The third and latest installment in the critically acclaimed role-playing game series, SHADOW HEARTS: From the New World takes place in the United States during the Great Depression. The Story Begins as Johnny Garland, a young 16-year old detective who lost his father, sister and his memory in an accident, accepts an investigation to track down a criminal suspect who has escaped from custody. As he closes in on the suspect, Johnny witnesses a supernatural occurrence – a huge monster appears from a green light known as a “window” and swallows up the criminal. Apparently, a series of horrific incidents similar to this have been plaguing cities across the nation. Johnny’s female counterpart is 21-year-old bounty hunter Shania, a Native American who is searching for these mysterious windows, determined to close them using her spiritual powers. Together, they travel across North and South America and are joined by a colorful cast of characters.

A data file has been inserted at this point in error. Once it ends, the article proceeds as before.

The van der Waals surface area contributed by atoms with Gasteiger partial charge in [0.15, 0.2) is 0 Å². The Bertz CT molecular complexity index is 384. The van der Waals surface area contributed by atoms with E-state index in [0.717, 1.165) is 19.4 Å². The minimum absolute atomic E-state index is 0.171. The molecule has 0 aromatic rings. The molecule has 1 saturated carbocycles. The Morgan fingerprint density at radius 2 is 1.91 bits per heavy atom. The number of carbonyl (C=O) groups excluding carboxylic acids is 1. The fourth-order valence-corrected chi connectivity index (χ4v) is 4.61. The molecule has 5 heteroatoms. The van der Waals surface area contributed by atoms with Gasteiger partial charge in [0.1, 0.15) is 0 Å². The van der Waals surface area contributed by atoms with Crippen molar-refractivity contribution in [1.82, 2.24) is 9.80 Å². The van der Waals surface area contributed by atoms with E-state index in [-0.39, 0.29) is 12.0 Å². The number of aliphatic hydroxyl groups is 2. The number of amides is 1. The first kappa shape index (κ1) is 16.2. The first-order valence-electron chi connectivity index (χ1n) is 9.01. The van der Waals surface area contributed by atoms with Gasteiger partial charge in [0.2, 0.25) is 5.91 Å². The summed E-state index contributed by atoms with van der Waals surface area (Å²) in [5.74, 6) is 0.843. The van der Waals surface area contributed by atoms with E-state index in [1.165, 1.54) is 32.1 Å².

The box art for this game is fairly misleading. Despite her minimalist approach to clothing, the distraught Native American
princess in the arms of Johnny Blue-Eyes is a much more capable fighter and interesting character than he is. She wields twin tomahawks, can fuse with the spirits of ancient totemic deities, and is hell-bent on taking revenge for her slaughtered village; he has a pocket knife and a can-do attitude. But, because this is a JRPG from the PS2 era, the feather-haired teenage male must cradle a vulnerable, highly sexualized female. It’s the rules.
Once past the silly cover, however, one finds some unexpected surprises that lift this game out of the sea of tropes common to JRPGs from this period. Yes, some of the old standbys are still there (random battles, turn-based combat, status ailments, lolitas), but there are enough surprises to keep things interesting. For one, the cast of party members is absolutely bonkers. In most PS2-era JRPGs, the characters fall within a fairly narrow band of personality types: broody badass, plucky youth, naive girl-woman, etc. This game has a few (see Johnny Blue-Eyes), but the others more than make up for the cliches. What do a mobster mariachi guitarist, a chubby vampiress, a delusional German ninja, and a drunken kung-fu master who is also a giant anthropomorphic cat have in common? If you answered, “They all chew on the edges of my fever dreams,” then you must have been one of the developers responsible for this title. Still, for all the nonsequiturs involved, the batshit party gives a lot of personality to the story.